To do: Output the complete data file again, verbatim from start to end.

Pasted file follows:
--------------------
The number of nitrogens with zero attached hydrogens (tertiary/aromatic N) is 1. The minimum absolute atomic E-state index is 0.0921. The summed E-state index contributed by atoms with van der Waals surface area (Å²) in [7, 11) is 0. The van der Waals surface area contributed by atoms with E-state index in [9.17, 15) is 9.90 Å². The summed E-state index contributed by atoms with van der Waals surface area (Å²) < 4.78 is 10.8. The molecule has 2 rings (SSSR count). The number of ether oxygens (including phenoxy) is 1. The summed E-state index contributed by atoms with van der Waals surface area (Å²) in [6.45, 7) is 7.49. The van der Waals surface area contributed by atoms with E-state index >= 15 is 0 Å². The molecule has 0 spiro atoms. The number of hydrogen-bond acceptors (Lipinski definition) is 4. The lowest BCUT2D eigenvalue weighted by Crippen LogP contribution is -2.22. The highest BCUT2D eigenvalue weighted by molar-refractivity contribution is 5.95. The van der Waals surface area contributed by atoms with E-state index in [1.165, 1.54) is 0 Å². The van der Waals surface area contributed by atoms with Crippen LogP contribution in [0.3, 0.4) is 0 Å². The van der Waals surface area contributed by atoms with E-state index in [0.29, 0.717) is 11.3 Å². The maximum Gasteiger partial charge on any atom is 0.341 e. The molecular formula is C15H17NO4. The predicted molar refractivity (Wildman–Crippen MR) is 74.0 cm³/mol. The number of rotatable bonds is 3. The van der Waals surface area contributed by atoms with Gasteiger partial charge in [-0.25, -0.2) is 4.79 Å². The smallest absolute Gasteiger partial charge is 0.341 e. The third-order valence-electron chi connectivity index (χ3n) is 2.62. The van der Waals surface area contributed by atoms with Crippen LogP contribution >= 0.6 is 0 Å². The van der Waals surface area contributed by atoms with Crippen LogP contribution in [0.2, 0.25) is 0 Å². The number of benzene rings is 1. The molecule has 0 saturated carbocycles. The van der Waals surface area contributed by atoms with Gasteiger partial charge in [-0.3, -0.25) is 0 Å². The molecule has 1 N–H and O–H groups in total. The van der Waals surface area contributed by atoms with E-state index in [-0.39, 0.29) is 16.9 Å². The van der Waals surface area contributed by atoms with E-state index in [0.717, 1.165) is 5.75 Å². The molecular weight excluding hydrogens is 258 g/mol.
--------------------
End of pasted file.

The number of nitrogens with zero attached hydrogens (tertiary/aromatic N) is 1. The minimum absolute atomic E-state index is 0.0921. The summed E-state index contributed by atoms with van der Waals surface area (Å²) in [7, 11) is 0. The van der Waals surface area contributed by atoms with E-state index in [9.17, 15) is 9.90 Å². The summed E-state index contributed by atoms with van der Waals surface area (Å²) < 4.78 is 10.8. The molecule has 2 rings (SSSR count). The number of ether oxygens (including phenoxy) is 1. The summed E-state index contributed by atoms with van der Waals surface area (Å²) in [6.45, 7) is 7.49. The van der Waals surface area contributed by atoms with E-state index >= 15 is 0 Å². The molecule has 0 spiro atoms. The number of hydrogen-bond acceptors (Lipinski definition) is 4. The lowest BCUT2D eigenvalue weighted by Crippen LogP contribution is -2.22. The highest BCUT2D eigenvalue weighted by molar-refractivity contribution is 5.95. The van der Waals surface area contributed by atoms with E-state index in [1.165, 1.54) is 0 Å². The van der Waals surface area contributed by atoms with Crippen LogP contribution in [0.3, 0.4) is 0 Å². The van der Waals surface area contributed by atoms with E-state index in [0.29, 0.717) is 11.3 Å². The maximum Gasteiger partial charge on any atom is 0.341 e. The molecular formula is C15H17NO4. The predicted molar refractivity (Wildman–Crippen MR) is 74.0 cm³/mol. The number of rotatable bonds is 3. The van der Waals surface area contributed by atoms with Gasteiger partial charge in [-0.25, -0.2) is 4.79 Å². The smallest absolute Gasteiger partial charge is 0.341 e. The third-order valence-electron chi connectivity index (χ3n) is 2.62. The van der Waals surface area contributed by atoms with Crippen LogP contribution >= 0.6 is 0 Å². The van der Waals surface area contributed by atoms with Crippen LogP contribution in [0.2, 0.25) is 0 Å². The number of benzene rings is 1. The molecule has 0 saturated carbocycles. The van der Waals surface area contributed by atoms with Gasteiger partial charge in [-0.3, -0.25) is 0 Å². The molecule has 1 N–H and O–H groups in total. The van der Waals surface area contributed by atoms with E-state index in [-0.39, 0.29) is 16.9 Å². The van der Waals surface area contributed by atoms with E-state index in [0.717, 1.165) is 5.75 Å². The molecular weight excluding hydrogens is 258 g/mol.